Did mortgage hassles require you to reschedule -- or even cancel -- the closing on your home purchase?
Did the lender not quite get everything together because of "processing" or underwriting delays? Were there appraisal problems? How about unexpected complications related to the seemingly rock-solid "preapproval" or "pre-qualification" letters the mortgage broker or lender provided to help you shop for a home?
If your answer is yes, a new study suggests you have a lot of company.
Fully 1 in 8 home purchase closings is knocked off track by mortgage-related issues, according to a survey by market research firm Campbell Communications of Washington. Three percent more are scuttled altogether.
The study covered a statistically representative national sample of 1,400 real estate agents and brokers and was commissioned by Inside Mortgage Finance, a lending industry publication.
Among the problems that appear to be getting worse: widespread misunderstandings among home buyers, lenders and real estate professionals about the meanings of preapproval and pre-qualification letters. According to the real estate agents interviewed for the study, 1 in 10 preapproval letters turns out to be invalid. When the home buyers applied for mortgages based on preapproval letters, the mortgage lenders or brokers could not deliver what the letters appeared to promise.
From the perspectives of real estate agents and home buyers, that can amount to a deal-busting disaster, because the buyers may have negotiated the purchase price of the property based on the belief that they had credit up to a certain amount.
Mortgage brokers and lenders have a sharply contrasting view. They say agents and home buyers often fail to read the text of pre-qualification and preapproval letters. Both types of letters typically hedge their promises in ways that no one should ignore.
To avoid getting derailed, here's a quick primer on what you need to know about preapprovals and pre-qualifications.
For starters, there is a big difference between the two. Pre-qualification simply means that somebody -- a mortgage broker or a loan officer -- has looked at the financial information you submitted and concluded that you may be eligible for a pre-defined maximum home price and loan amount.
The key point to remember about most pre-qualification letters is that they represent nothing more than a preliminary assessment of your financial picture and creditworthiness. Steve Galante, a loan officer for Broomfield, Colo.-based Myriad Financial LLC, said pre-qualification letters may not be "worth the paper they're written on." He said, "They are definitely not a commitment to make a mortgage."
Preapproval letters have more solid grounding, but are still carefully hedged. For mortgage brokers, a preapproval usually means that the broker has taken your key information and run it through some form of underwriting system to arrive at a sales price and loan amount range for which you appear to be eligible.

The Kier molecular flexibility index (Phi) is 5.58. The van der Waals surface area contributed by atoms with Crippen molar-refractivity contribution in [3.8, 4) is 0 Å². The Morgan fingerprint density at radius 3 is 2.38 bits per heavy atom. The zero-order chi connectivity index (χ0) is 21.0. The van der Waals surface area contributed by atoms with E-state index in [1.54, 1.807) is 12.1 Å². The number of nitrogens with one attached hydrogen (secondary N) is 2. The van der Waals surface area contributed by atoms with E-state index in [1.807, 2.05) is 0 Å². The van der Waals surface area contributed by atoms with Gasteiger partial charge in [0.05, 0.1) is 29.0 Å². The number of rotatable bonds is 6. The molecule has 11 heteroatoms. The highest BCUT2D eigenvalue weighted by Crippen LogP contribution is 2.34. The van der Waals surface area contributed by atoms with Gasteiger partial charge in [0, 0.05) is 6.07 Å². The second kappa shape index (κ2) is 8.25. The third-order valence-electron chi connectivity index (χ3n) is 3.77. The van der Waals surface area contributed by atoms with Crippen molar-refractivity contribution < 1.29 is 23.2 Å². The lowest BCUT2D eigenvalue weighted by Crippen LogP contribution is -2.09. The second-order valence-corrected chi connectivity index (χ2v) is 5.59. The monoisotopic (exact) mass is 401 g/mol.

The underwriting systems used may be Fannie Mae's or Freddie Mac's widely used online services, or a lender's proprietary evaluation program. Preapproval, in other words, takes you a big step beyond pre-qualification. But it's still not a mortgage commitment.
Here's how Myriad Financial words its standard preapproval letter: First it reports to the buyer that, having run his or her information through an underwriting program, "your financial profile meets [Fannie's or Freddie's or a lender's] guidelines and you are eligible for financing" in the amount and terms stated in the letter. Then it warns the buyer that "any new accounts you open, credit charges incurred or credit inquiries entered on your credit report subsequent to" the date of the letter may change the whole ballgame -- the "qualifying price range and the interest rate you have been quoted."
The letter adds a final caveat: "Please note that your loan will need to be officially underwritten and given official approval before funding of the property may take place."
What can delay or significantly change a loan deal quoted in a preapproval letter? Most mortgage brokers and lenders can supply a long list of underwriting nightmares, such as credit reports that turn out to be not as squeaky-clean as expected or car loan or mortgage defaults incurred after a preapproval letter was issued. Or perhaps bank deposits declared for preapproval purposes turn out to have been gifts, not eligible for inclusion under the lender's underwriting rules.
The bottom line? Pre-qualification and preapproval letters may be reassuring to have as you shop for a home -- and even impressive to home sellers. But read the not-so-fine print: If your appraisal comes in low, your credit scores hit the skids, or your income and assets don't pan out, the mortgage you are "preapproved" for may not be the one that you get.
Kenneth R. Harney's e-mail address is email@example.com.